Book Review: The Incurable Romantic: And Other Unsettling Revelations, by Frank Tallis

Available in bookshops nationwide.

cv_the_incurable_romanticLove makes the world go round, or so the songs say, but what happens when love goes wrong? This book gives the ordinary person, a secret glimpse into the world of a Psychotherapist. Frank Tallis has already written three works on psychology for the lay reader and is himself a clinical psychologist. By using examples from his experiences, he illustrates the many problems that arise in the name of love. Each chapter deals with a different story and he gives the background research for different disorders. So not only are we drawn into the problem, we are allowed to see the variety of tools available in searching for a solution.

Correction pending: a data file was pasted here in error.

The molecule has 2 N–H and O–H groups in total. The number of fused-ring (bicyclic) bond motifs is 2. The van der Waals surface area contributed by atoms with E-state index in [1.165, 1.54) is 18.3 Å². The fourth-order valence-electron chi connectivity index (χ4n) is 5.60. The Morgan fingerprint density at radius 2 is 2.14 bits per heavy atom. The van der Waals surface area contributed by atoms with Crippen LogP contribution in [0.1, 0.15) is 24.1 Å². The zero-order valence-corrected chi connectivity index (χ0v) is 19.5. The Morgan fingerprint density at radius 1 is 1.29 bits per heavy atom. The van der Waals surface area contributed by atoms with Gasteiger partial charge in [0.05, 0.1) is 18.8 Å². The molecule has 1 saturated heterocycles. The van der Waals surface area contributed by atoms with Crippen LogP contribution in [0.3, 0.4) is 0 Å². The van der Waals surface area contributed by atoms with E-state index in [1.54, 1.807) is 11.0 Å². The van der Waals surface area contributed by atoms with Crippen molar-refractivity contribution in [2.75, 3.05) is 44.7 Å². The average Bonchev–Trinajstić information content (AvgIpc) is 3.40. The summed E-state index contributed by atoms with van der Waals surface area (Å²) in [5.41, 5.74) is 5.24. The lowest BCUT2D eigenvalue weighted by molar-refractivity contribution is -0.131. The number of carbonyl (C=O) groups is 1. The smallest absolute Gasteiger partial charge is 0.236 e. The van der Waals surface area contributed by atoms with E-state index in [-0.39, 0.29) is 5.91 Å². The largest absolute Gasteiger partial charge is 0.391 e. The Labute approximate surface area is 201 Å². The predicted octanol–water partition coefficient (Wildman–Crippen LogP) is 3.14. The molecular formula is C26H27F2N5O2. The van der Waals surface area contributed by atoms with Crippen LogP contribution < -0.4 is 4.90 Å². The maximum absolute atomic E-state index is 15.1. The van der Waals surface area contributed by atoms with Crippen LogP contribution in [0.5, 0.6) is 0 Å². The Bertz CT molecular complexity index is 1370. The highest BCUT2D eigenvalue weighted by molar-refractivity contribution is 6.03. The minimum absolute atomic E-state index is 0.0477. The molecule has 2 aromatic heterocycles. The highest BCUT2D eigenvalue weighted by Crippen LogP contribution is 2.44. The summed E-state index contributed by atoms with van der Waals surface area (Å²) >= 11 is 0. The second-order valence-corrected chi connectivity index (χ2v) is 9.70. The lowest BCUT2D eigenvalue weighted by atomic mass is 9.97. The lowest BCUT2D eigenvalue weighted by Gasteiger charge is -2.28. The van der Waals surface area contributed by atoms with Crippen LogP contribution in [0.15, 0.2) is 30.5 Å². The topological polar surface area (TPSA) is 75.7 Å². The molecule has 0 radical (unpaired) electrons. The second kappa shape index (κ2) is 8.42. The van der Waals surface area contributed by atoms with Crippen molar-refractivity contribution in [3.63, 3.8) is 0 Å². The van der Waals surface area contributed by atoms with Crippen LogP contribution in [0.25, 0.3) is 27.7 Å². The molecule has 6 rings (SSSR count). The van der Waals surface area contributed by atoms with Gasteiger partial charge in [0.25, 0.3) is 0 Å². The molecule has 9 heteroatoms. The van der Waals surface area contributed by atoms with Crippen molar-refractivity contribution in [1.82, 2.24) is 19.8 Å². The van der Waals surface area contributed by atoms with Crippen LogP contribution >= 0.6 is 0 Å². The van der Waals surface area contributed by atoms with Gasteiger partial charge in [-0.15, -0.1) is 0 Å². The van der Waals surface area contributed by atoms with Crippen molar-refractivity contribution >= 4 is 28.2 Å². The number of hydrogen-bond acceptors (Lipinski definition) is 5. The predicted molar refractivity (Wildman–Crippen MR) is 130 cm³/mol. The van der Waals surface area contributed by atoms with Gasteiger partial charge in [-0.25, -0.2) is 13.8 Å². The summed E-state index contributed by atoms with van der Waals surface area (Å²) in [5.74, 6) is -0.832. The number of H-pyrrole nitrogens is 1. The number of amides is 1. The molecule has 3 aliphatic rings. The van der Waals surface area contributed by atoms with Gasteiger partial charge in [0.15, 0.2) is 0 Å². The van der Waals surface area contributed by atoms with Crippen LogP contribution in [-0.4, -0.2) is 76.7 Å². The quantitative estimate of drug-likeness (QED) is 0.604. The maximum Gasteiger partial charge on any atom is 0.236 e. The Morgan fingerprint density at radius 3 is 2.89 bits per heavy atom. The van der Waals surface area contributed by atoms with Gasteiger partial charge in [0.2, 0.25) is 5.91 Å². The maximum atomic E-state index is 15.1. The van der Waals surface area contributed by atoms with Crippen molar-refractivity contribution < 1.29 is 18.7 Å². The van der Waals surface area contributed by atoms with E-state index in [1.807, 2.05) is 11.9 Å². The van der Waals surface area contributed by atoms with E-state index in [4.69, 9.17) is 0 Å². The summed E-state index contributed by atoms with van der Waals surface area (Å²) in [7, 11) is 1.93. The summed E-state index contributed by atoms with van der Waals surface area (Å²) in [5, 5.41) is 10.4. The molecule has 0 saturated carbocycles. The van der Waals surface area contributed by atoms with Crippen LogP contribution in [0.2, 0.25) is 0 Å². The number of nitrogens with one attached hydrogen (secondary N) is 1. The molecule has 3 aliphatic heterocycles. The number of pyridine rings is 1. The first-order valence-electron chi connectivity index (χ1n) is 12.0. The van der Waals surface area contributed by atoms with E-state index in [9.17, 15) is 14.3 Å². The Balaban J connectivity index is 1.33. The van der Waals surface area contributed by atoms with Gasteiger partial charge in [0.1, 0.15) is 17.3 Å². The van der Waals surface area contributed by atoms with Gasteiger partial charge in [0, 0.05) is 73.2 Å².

Tallis begins by reminding the reader that love dominates our world through writing, movies, songs and history. His own interest with odd things led him to psychotherapy. As he says, ‘For me, psychotherapy is as much about narrative as it is about science and compassion, perhaps even more so.’

So these stories draw the reader into a strange and unsettling world. Megan, who falls in love with her dentist and becomes obsessed to the point of arrest. The elderly Mavis, unable to cope without her late husband. Tallis discovers it was not their shared interests but something more unusual that bound them together. Each story is told with compassion and the endings are often inconclusive. Years later, Tallis is still wondering how some patients have survived.